I know your point extends beyond this story.. but BA really are about as far from a free market organisation as it's possible to get. They are a former state organ enjoying the legacy of state-granted privileges to enjoy state and communal assets.. probably with some implicit and explicit state guarantees and protections.
this is an excellent rectangle

Re: Here is the news

Reply #2079
I'm not one to lecture people on appearance or dress code. I've seen worse things. It doesn't bother me, but equally I think it's okay for an employer to have standards of dress and behaviour to service the needs of their business. Even to the point of girls tits to be nice, and them out. Otherwise it would be a sh!t lap dancing club, and the last i looked it was legal to run those. If you don't want your tits out, don't apply to work in a titty bar..... And every level down to paid tramp. Both the employer and the potential employee should have the right to exercise their judgement.... But if you wish to disqualify yourself for a role for whatever reason, don't be surprised if you are not employed in it.

There are a balance of attributes that make an acceptable employee. I do not think we should make employers contract people that they deem unsuitable for any reason... And I'm aware of the can of worms that you might think that opens. The reality is... People are not equal. In a job market employers should be allowed to make cost decisions on their employees value to that market... It should be the job of the state to provide incentives and support to level the playing field for the disadvantaged. Not free market organisations

In my view.

I agree to an extent, but I'm assuming that the foppish tw@t had his man bun at the interview. It seems a bit sh!t to give him the job, then tell him to turn his hair into dreadlocks or f*ck off. Just don't give him the job to start with.
I don't like workaholics. Don't f*cking trust them. Why are they working? I don't trust busy c*nts. That's how wars start: busy f*ckers.

Re: Here is the news

Reply #2080
I agree to an extent, but I'm assuming that the foppish tw@t had his man bun at the interview. It seems a bit sh!t to give him the job, then tell him to turn his hair into dreadlocks or f*ck off. Just don't give him the job to start with.
 
 
Correct, this is (in general) how business behave. Whatever rules there are regarding equality in pay and opportunity, a business chooses to employ people they think a good fit for their business, on the terms that they think is meritted by their likely skills and abilities to perform the role.

That's sounds like an argument for the broad abolition of employment protections (some of which, I feel sure, you have mourned the potential threatening off from brexit) but with a material improvement in state provision for those not in work and/or disadvantaged by their terrible taste in hair. As a UBI advocate, I'm ok with exploring that path... but we're far from it.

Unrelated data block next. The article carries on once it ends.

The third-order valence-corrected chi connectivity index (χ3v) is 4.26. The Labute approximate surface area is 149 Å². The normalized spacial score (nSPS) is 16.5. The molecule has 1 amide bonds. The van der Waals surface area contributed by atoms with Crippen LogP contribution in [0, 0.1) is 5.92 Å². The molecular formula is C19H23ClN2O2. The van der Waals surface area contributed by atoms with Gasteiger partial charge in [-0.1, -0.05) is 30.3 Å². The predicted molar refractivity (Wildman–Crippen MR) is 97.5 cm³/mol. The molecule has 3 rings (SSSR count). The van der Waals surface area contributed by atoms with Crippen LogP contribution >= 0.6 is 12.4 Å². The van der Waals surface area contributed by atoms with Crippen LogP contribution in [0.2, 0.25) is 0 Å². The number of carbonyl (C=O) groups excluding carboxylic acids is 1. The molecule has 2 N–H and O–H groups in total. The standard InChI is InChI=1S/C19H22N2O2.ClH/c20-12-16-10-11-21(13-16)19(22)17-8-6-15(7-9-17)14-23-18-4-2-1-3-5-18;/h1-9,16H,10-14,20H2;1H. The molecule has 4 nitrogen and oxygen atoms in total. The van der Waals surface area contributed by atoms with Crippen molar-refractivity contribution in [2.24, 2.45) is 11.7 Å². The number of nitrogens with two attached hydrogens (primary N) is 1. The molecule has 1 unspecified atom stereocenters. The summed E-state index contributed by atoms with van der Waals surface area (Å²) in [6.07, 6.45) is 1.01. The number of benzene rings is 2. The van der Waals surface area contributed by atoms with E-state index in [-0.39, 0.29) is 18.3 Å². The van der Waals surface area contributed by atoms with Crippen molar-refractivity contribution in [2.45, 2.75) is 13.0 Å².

Calls for equality in employment practices do rather fall down somewhat when it comes to things like tit bars (see, also, the gender pay gap in professional football) but that's not reason to just give up and we can probably expect organisations, few of which.. particularly in aviation[1], are in any way free market, to have to come up with bloody good reasons to discriminate. They, at least, need to pass the pub test. The man in the pub does think that tit bars should not employ middle-aged men who won't take their tops off. I can't believe he gives much of a sh!t about men with buns.
 
 
It rather depends where a country wants to be.  If you mandate a load of regulations, and requirements, on businesses that make them less competetive than elsewehere, you risk losing loads of business.

Take the case of young women of sprogabble age. They are undoubtedly paid less, and considered less desireable, than similar qualified men of the same age. Why? Well, from an underwriting perspective they are more likely to have a career break, and cost businesses money, than the equivalent man (who will not be growing the countries future inside them at any point whatsoever). Is it (in a free market scenario) the responsibility of an employer to provide the infrastructure to pay for that process? you could mandate and enforce that aggressively, but it would cost the economy. My view is that it's an infrastructure issue that the government should step up to the plate with.  Nobody is equal, we all have our differences. Businesses have a right to reward their judgement on fitness for purpose in regard to that......if Government (society) was serious about equality they would tax effectively, and provide packages to known demographics (women, disability, lunatics, the congenitally thick) to support and incentivise employers to use those groups on an equal footing. That would be equality of opportunity.